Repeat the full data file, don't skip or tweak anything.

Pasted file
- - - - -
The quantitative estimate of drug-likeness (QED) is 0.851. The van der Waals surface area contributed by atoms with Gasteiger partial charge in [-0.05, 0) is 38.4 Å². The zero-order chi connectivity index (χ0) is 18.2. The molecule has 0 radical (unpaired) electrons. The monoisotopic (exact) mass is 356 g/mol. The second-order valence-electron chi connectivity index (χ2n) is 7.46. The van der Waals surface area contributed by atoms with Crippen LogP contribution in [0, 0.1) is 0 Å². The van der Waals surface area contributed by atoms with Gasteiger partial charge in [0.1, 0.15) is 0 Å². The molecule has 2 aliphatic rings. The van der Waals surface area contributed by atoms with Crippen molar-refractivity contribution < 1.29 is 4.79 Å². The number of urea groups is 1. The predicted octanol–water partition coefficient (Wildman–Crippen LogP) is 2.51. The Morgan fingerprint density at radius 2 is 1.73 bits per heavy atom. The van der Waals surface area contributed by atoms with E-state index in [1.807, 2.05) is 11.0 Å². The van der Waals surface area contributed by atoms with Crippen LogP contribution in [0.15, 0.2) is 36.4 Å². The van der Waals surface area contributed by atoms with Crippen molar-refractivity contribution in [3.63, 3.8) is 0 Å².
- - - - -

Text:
The quantitative estimate of drug-likeness (QED) is 0.851. The van der Waals surface area contributed by atoms with Gasteiger partial charge in [-0.05, 0) is 38.4 Å². The zero-order chi connectivity index (χ0) is 18.2. The molecule has 0 radical (unpaired) electrons. The monoisotopic (exact) mass is 356 g/mol. The second-order valence-electron chi connectivity index (χ2n) is 7.46. The van der Waals surface area contributed by atoms with Crippen LogP contribution in [0, 0.1) is 0 Å². The van der Waals surface area contributed by atoms with Gasteiger partial charge in [0.1, 0.15) is 0 Å². The molecule has 2 aliphatic rings. The van der Waals surface area contributed by atoms with Crippen molar-refractivity contribution < 1.29 is 4.79 Å². The number of urea groups is 1. The predicted octanol–water partition coefficient (Wildman–Crippen LogP) is 2.51. The Morgan fingerprint density at radius 2 is 1.73 bits per heavy atom. The van der Waals surface area contributed by atoms with E-state index in [1.807, 2.05) is 11.0 Å². The van der Waals surface area contributed by atoms with Crippen LogP contribution in [0.15, 0.2) is 36.4 Å². The van der Waals surface area contributed by atoms with Crippen molar-refractivity contribution in [3.63, 3.8) is 0 Å².